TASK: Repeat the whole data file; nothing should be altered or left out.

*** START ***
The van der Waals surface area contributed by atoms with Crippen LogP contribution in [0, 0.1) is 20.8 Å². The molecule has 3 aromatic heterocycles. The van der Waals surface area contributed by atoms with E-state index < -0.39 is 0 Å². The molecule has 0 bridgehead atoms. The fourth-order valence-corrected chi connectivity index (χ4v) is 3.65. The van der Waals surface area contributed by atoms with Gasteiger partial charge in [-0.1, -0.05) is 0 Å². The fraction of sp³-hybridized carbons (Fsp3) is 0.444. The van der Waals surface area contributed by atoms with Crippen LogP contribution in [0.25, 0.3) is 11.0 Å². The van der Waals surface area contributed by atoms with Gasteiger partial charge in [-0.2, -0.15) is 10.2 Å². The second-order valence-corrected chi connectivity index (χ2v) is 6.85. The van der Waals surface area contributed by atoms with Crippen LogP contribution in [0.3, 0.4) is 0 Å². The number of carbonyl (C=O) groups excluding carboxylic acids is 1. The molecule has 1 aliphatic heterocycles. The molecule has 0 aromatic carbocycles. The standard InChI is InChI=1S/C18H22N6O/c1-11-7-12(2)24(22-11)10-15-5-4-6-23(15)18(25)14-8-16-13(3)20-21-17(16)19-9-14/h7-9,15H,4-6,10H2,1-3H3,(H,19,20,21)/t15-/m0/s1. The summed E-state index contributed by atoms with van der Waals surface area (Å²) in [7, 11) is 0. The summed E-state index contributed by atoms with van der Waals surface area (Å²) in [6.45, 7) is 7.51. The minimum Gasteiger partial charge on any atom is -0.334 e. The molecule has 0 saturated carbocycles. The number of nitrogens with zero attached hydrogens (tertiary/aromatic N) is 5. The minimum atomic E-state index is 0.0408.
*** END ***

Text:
The van der Waals surface area contributed by atoms with Crippen LogP contribution in [0, 0.1) is 20.8 Å². The molecule has 3 aromatic heterocycles. The van der Waals surface area contributed by atoms with E-state index < -0.39 is 0 Å². The molecule has 0 bridgehead atoms. The fourth-order valence-corrected chi connectivity index (χ4v) is 3.65. The van der Waals surface area contributed by atoms with Gasteiger partial charge in [-0.1, -0.05) is 0 Å². The fraction of sp³-hybridized carbons (Fsp3) is 0.444. The van der Waals surface area contributed by atoms with Crippen LogP contribution in [0.25, 0.3) is 11.0 Å². The van der Waals surface area contributed by atoms with Gasteiger partial charge in [-0.2, -0.15) is 10.2 Å². The second-order valence-corrected chi connectivity index (χ2v) is 6.85. The van der Waals surface area contributed by atoms with Crippen LogP contribution in [0.3, 0.4) is 0 Å². The number of carbonyl (C=O) groups excluding carboxylic acids is 1. The molecule has 1 aliphatic heterocycles. The molecule has 0 aromatic carbocycles. The standard InChI is InChI=1S/C18H22N6O/c1-11-7-12(2)24(22-11)10-15-5-4-6-23(15)18(25)14-8-16-13(3)20-21-17(16)19-9-14/h7-9,15H,4-6,10H2,1-3H3,(H,19,20,21)/t15-/m0/s1. The summed E-state index contributed by atoms with van der Waals surface area (Å²) in [7, 11) is 0. The summed E-state index contributed by atoms with van der Waals surface area (Å²) in [6.45, 7) is 7.51. The minimum Gasteiger partial charge on any atom is -0.334 e. The molecule has 0 saturated carbocycles. The number of nitrogens with zero attached hydrogens (tertiary/aromatic N) is 5. The minimum atomic E-state index is 0.0408.